Penny Leff has been statewide Agritourism Coordinator for the University of California Small Farm Program since April 2009. In this position she works with UC Cooperative Extension Farm Advisors to develop resources and connections for everyone involved in California agritourism, including farmers and ranchers, tourism and economic development professionals, government staff and officials, and the millions of people who love to visit farms and ranches. She maintains the UC Agritourism Directory and Calendar ( to help visitors find farms and ranches to visit, produces an email newsletter for the California agritourism community, organizes workshops and classes throughout California to assist farmers and ranchers in planning, developing and promoting their agritourism operations, and participates in research projects relating to agritourism development.

Penny has more than 18 years experience working with small and mid-scale farmers, including 8 years as program manager for the Berkeley Farmers’ Markets and several years working with farmers’ market managers statewide to set up EBT access for SNAP recipients at farmers’ markets. She received a BS in Managerial Economics from UC Davis. She is excited to learn and share the diversity of innovative ways California farmers and ranchers add value to their production operations and host the public on their land.

Anders Van Sandt:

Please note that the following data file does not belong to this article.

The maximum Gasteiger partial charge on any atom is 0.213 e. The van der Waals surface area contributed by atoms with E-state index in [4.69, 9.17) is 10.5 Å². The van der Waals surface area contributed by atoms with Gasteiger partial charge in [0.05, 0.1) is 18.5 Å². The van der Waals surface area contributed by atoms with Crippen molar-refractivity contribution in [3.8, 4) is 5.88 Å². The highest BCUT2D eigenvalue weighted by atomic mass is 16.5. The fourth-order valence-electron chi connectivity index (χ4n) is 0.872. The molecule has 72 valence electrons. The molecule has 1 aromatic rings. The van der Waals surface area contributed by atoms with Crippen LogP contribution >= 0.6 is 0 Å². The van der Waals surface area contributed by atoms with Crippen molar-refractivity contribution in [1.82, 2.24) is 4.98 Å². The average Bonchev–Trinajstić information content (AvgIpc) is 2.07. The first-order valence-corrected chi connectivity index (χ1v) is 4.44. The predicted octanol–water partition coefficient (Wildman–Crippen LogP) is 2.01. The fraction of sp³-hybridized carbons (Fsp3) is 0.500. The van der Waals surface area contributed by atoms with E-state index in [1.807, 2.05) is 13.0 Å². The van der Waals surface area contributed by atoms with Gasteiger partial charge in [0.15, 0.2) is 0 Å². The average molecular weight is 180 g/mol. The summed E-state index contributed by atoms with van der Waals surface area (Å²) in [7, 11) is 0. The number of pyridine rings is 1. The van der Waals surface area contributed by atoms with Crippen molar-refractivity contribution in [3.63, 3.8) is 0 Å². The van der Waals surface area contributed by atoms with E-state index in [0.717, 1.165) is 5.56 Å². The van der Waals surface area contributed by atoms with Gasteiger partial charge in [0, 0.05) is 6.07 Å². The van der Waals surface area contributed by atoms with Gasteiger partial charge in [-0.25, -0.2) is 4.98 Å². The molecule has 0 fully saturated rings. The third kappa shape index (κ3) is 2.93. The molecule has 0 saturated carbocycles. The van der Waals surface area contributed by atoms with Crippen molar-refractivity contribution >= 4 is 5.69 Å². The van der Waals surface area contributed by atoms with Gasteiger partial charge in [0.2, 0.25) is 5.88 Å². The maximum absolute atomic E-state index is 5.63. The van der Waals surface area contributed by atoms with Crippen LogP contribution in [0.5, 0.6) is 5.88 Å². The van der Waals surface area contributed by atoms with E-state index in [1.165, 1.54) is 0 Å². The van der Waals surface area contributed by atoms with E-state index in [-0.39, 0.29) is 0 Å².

I received my bachelors in Economics at Linfield College in McMinnville, Oregon, and am currently in the second year of my Ph.D. at Colorado State University. When I was admitted to CSU I was lucky enough to receive a research assistantship to work alongside my advisor Dr. Dawn Thilmany and an adept and supportive team on a three year grant studying Agritourism in the West. This grant has honed my skills as a researcher, allowed me to meet inspiring professionals all over the nation, and has allowed me to survey many different topics that have long been of interest to me. Growing up in rural Oregon I have always been interested in the development of rural communities and most other topics that lie at the intersection of agricultural and natural resource economics. While I have always had an affinity for maps, it was not until graduate school that I discovered my passion for regional economics and spatial econometrics, and decided to make it an integral part of my research. On my spare time I enjoy exploring Colorado’s mountains, playing ultimate frisbee, reading in coffee shops, and exploring the local craft beer scene.